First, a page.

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Summit for Democracy

The US Blockade Of Cuba Is A Violation Of Democracy

The only criteria to be invited to Biden’s so-called Summit for Democracy on March 29 and 30 was to be a lapdog of US imperialism, not a real democracy. Instead of uplifting true people’s democracies which have dynamic, mass participation — such as those in Cuba and China — Biden’s summit promoted the overthrow of these governments. As Cuban Foreign Minister Bruno Rodríguez said, “The US Democracy Summit was selective and virtual, as virtual as its own ‘democracy,’ a reflection of its own international moral isolation.”

US Invites Authoritarian Far-Right Regimes To ‘Summit For Democracy’

The US government organized a conference of its allies which it misleadingly called a “Summit for Democracy”, but which actually featured numerous anti-democratic, far-right regimes. The State Department invited 120 global leaders to participate in the summit on March 29 and 30. They did so virtually, via video calls. Several of the heads of state who spoke represent governments that even Western officials, corporate media outlets, and mainstream human rights organizations have admitted are authoritarian, including Benjamin Netanyahu of Israel, Andrzej Duda of Poland, and Narendra Modi of India.

Mexico’s AMLO Calls Out US ‘Oligarchy’ At Biden’s ‘Democracy’ Summit

AMLO strongly implied that the United States is an oligarchy, not a real democracy. He argued that the government needs to challenge the power of the economic elites if it truly wants to be democratic. López Obrador opened his speech warning, “Many of the great crimes against humanity have been committed in the name of God or in the name of democracy”. “In some countries, the oligarchy reigns with the façade of democracy”, he said, not so subtly referencing his northern neighbor. “How can we talk about democracy if there is no separation of economic power and political power?” AMLO asked. He added that the system that exists in many countries today is “a mixture of oligarchy and democracy, or a simulated and mediated democracy”.

What Are The Fundamental Differences Between Capitalist And Socialist Democracy?

The United States hosted a “Summit for Democracy” on December 9th and 10th in an obvious attempt to legitimize its unipolar and hegemonic claim of leadership over the so-called “rules-based international order.” While on the surface this appeared to be an unproductive move on the part of the world hegemon, it aligned well with the U.S. strategy of cloaking its aggressive and exploitative policies under the guise of “democracy.” Joe Biden’s administration has repeatedly hyped the differences between “autocracy” and U.S.-led “democracy.” So-called allies were summoned to give the U.S.’s vision for democracy credibility on the international stage.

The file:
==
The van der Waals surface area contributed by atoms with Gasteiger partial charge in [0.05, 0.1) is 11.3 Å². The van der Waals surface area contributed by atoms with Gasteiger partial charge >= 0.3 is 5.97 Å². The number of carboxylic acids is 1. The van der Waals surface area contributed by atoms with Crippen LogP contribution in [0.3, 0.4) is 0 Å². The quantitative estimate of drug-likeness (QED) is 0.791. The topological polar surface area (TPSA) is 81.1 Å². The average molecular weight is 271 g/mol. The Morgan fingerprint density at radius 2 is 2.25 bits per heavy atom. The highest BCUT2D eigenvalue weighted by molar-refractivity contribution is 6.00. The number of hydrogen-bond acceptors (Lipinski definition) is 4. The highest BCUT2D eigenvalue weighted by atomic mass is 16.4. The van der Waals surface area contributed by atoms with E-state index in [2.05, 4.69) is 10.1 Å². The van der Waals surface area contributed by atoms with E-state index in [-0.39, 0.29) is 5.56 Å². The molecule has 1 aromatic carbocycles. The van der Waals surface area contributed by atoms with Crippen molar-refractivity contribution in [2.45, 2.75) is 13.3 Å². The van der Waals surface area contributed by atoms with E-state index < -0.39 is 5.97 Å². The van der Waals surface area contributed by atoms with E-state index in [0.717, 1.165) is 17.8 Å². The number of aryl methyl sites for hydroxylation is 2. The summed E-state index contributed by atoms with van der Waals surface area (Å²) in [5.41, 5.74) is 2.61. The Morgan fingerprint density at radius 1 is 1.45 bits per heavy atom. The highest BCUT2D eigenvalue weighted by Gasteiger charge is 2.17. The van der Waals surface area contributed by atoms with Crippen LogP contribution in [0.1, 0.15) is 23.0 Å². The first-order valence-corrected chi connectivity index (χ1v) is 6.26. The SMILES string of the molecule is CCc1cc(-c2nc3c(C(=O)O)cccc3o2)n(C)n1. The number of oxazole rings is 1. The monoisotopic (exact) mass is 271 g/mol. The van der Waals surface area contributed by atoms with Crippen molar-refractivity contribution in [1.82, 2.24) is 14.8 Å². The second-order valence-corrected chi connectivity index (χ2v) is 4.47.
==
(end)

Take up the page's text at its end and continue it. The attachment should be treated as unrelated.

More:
They Won’t Ever Find Us Because Our Love Is Bound To The Rocks

At the US State Department’s Summit for Democracy (9–10 December), US President Joe Biden announced a range of initiatives to ‘bolster democracy and defend human rights globally’. These measures are to be funded by $424.4 million from the United States. This money will go towards the same institutions that have – for the past sixty years – intervened to undermine the sovereignty of democratic processes from Iran (1953) and Guatemala (1954) to Honduras (2009) and Bolivia (2019). The US focuses on falsely portraying governments that are unwilling to accept US leadership as corrupt – as was with the case Brazil’s ‘soft coup’ against former Presidents Dilma Rousseff and Lula da Silva – all while shielding its allies who have documented evidence of corruption – such as the outgoing Honduran President Juan Orlando Hernández, whose political bloc was defeated by the left in the recently conducted presidential election.

Democratic Deficits At The Summit For Democracy

The so-called “Summit for Democracy” should first agree on a definition of what democracy means. Whereas etymologically we know that the definition of democracy means rule by the people, instinctively we feel that people power must be more than a slogan, that it must be concretized by genuine public participation in the conduct of public affairs. There are, of course, many manifestations or “models” of democracy, exercised nationally as well as locally in provinces and communities. The spectrum of democratic governance goes from direct democracy by way of citizen power of initiative and the possibility to challenge legislation by way of referenda, to participatory democracy through public meetings and voting on specific issues by ballot (or even show of hands!), to representative democracy through the election of parliamentarians with specific mandates, to presidential democracy by electing a president with wide-ranging powers.
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